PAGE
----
I am used to looking through ground glass but the Pentacon seemed slightly different to the Rolleiflex and Hasselblad viewers. I later found a number of the pictures were slightly askew and needed minor straightening in editing. The way I hold the camera is affecting this and I am now aware of this.
The top of the viewfinder has a small hatch (called the action finder). When open, and with the loupe moved out of the way, I was able to look through to the subject or scene without the need to re-examine the image on the glass. Alternatively, I could look through this first to frame the scene, then make adjustments. As with the Hasselblad, when a smaller aperture is used, like f/22, the viewfinder image is darker. Like the Hasselblad, I would check the focus first using f/2.8 then revert back to the aperture setting I wanted.
With Covid-19, like many cities, movement is still limited here in Bangkok. I tend to stick to a few locations on my way to the stores, although I have a list of potential sites to visit when there is some more latitude. I went through the first roll fairly quickly, enjoying the slow-motion and clicks of the advance lever. When the last frame was taken the film advance locked. I remembered Ludwig’s comment on the “small lever on the side of the right side of the camera” that was used to unlock it. I wound the film forward four more times. This was a mistake.
When I opened the camera in the shop I use for processing, some film had still not been taken up on the spool. I expected that I might have exposed some of the film end, but this was not too bad in the event. When I finished the next roll, I kept winding. There is a palpable difference in the tension when the film has been wound on fully.
When I picked up the negatives a week later, I saw immediately that the camera had the problem with overlapping frames. After scanning, cropping and some editing there were half a dozen images that had some potential. The Zeiss lens producing sharp images when I had it right.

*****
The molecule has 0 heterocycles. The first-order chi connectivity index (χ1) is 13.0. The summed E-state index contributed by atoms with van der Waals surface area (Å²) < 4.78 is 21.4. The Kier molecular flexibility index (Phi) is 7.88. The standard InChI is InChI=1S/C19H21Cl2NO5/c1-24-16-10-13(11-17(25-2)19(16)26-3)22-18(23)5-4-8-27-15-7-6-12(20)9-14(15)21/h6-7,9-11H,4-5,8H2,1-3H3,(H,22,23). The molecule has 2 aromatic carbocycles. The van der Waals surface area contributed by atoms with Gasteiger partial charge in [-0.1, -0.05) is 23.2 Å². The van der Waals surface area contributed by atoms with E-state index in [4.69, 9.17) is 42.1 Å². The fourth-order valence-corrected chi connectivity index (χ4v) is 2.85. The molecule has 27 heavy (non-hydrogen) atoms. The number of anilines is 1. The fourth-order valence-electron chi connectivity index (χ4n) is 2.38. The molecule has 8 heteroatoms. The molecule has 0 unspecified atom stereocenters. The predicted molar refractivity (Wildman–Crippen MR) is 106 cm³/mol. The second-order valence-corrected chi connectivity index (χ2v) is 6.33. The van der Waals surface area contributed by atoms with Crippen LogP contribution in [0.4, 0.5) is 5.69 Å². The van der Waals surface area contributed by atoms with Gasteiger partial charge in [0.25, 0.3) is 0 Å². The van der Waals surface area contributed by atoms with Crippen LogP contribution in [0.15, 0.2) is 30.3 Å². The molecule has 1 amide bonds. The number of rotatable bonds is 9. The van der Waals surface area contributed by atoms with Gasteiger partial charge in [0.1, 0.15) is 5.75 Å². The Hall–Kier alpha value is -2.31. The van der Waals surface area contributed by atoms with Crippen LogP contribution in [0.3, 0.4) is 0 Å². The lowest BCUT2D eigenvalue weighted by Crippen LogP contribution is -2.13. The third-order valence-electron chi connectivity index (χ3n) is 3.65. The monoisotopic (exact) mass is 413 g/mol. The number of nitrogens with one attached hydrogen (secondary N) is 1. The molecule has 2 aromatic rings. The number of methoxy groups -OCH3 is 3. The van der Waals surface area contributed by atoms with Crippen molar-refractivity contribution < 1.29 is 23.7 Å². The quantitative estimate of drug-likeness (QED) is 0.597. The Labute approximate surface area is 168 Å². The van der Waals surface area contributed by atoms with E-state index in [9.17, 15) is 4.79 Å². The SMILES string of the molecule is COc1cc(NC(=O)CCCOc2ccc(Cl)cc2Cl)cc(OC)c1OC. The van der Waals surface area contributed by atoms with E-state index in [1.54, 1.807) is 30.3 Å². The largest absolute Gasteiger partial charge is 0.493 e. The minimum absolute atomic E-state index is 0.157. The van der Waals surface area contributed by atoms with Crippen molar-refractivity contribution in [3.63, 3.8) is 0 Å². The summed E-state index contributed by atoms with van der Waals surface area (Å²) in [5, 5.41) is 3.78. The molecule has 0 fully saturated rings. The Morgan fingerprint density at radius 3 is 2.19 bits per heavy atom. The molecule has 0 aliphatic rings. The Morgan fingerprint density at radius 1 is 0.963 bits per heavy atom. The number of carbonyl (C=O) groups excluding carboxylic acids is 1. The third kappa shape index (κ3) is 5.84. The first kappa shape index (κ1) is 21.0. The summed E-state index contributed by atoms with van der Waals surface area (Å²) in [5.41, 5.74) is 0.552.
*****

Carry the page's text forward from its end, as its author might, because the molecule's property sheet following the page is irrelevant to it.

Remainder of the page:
For the second roll I used Kosmo Foto Mono 100. This, ILFORD SFX 200 and Bergger Pancro 400 are my favorite films. I do experiment with others from time to time like a recent try with Lomography’s Fantôme ISO 8 film. When I collected the developed Kosmo Foto images, the frame overlapping was reduced, although there were 4 blank images. There were clear spaces between each frame. I speculate that this improvement was due to the conditions in which I use my cameras.
Ludwig and others have mentioned that one of the suspected causes of the overlapping, apart from thinner emulsions used today, is that the cameras are underused and the grease becomes less viscous over time. My camera had been in storage for a while in Northern Europe, but when I started to use it in a somewhat warmer Bangkok, this (and the more frequent use) began to free up the grease, so the second roll benefitted. Even with air-conditioning, the temperature in the humidity cupboard I have stays in the mid-20s °C. Outside, of course, temperatures are higher.
The camera itself has a number of idiosyncratic points that might have been improved with longer product development (and better management), such as the film counter and the unlocking lever for the film end, but these oddities are for me to work round. Accepting that I may lose some images, or there might be some overlapping, this is still a camera I enjoy using. Photographs taken with the camera were from the Siam area of Bangkok and locations in Thonburi on the west side of the city. Images of the camera were taken with the Halide app on an iPhone 11.
[The original meaning for the Curate’s Egg was from a 19th Century cartoon in Punch: an overly polite churchman declined to admit that his egg was bad. It was “good in parts”. The meaning now is that something has good features but also has flaws.]